There's no magic solution, unfortunately.
The 'gold standard' is Fibre To The Premises, which typically follows existing buried or overhead cable routes. The problem is the cost involved in FTTP, which is why most of the BT Openreach roll-out is the much cheaper Fibre To The Cabinet.
In some cases, network rearrangement allows deployment of a new cabinet with a Fibre To The Cabinet twin at a cost-effective price. Sadly, the necessary network rearrangement might not be able to bring together enough lines of a viable length to make this option worthwhile.
Fibre to the Distribution Point is being worked on by various organisations, but is not yet a deployable product. This is a halfway house between FTTC and FTTP - it takes fibre deep into the network, with the remaining short pairs of wires used instead of the cost of running fibre into each home. How useful this will be remains to be seen - the cost of the unit at the distribution point and the difficulty of providing power (even if this is backfed down the consumers' lines) might mean this is no more cost-effective that 'full' FTTP. Time will tell.
As MrSaffron says, any fibre deployment gets fibre deeper into the network, which provides a basis for further roll-out. FTTP On Demand might eventually turn into a good way for the subscriber and BT Openreach to share the costs rolling out FTTP in areas where there is already a fibre network.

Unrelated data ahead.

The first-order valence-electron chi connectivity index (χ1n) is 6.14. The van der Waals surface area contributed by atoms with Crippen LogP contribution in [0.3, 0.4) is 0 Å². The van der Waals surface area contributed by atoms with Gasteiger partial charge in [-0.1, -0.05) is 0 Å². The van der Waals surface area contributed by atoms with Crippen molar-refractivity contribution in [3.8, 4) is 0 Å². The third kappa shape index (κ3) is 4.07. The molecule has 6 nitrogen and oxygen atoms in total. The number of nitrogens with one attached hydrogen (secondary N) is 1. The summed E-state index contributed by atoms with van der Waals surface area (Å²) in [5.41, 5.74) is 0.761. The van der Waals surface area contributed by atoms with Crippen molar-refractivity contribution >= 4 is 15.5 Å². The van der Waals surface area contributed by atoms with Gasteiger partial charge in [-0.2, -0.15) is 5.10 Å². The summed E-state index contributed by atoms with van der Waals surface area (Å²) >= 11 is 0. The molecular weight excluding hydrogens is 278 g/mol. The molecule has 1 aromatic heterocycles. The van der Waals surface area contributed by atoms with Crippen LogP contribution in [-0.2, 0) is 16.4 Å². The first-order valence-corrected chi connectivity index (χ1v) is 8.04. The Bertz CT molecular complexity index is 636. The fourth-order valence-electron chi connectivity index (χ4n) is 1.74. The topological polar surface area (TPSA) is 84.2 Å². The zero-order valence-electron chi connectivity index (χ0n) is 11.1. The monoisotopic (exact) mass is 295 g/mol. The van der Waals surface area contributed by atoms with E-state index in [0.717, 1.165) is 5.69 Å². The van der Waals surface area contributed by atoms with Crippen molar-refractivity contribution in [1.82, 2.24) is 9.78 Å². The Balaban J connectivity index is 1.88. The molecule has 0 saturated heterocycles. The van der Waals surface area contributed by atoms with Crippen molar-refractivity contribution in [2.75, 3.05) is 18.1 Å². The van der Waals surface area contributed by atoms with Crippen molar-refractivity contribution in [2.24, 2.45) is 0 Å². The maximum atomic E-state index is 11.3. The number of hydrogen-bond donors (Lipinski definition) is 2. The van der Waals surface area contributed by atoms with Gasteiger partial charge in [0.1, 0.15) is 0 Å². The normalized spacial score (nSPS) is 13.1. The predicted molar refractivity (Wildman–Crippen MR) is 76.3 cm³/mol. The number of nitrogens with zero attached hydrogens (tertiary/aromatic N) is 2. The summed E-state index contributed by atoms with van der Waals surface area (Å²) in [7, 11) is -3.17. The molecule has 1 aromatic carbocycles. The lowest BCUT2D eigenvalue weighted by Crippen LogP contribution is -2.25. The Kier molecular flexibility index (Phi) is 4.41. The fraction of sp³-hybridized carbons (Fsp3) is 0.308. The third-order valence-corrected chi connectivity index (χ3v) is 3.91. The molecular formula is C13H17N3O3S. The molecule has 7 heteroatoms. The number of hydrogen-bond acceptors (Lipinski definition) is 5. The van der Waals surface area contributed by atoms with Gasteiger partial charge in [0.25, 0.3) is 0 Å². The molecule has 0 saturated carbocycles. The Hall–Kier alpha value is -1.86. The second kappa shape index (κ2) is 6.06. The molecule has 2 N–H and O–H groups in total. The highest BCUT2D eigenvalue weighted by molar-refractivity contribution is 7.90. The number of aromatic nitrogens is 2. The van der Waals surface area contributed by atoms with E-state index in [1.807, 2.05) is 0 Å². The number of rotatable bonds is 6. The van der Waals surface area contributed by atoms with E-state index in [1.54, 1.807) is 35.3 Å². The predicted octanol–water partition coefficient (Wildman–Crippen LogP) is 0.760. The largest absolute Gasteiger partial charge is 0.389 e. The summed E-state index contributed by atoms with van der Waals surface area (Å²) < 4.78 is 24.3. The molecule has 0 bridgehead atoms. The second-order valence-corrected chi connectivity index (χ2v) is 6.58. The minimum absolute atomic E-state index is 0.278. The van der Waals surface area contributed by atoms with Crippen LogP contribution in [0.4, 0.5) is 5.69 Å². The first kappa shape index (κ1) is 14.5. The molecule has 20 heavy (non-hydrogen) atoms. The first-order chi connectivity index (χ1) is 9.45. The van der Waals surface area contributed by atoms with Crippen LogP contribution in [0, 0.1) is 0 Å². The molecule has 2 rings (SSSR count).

The costs involved in the current FTTPoD product, which has only been rolled out in a limited number of areas, are not very attractive. The minimum installation cost to the ISP is £700 plus VAT, with further distance-related costs added. Anyone at the sort of distance from the aggregation node (and likely, therefore, the FTTC cabinet) where FTTPoD is likely to be of significant benefit is more likely to be paying rather more. At 1500-1999m from the aggregation node, the total installation cost is £4000 plus VAT - for anyone further away than that, it's 'price on application'.
Once FTTPoD is installed, the ISP commits to a 36 month subscription to the 330/30 FTTP product at full price - currently £38/month plus VAT. By the time the ISP has added their costs, even a throttled down service based on FTTPoD is likely to cost around £70/month.
The commercial solutions for those who cannot receive a cost-effective fibre service are likely to involve fixed wireless and, if fixed wireless is not feasible, satellite.
In areas of particular difficulty, self-help is always an option: B4RN are good ambassadors for JFDI FTTP (Just Farmers Doing It). The B4RN approach has lots to commend it, but would be difficult to implement without a lot of skills and effort being brought to the project by dedicated volunteers.
Unfortunately, you cannot defy physics or economic reality. There are always going to be some places that are difficult to serve in a cost-effective manner.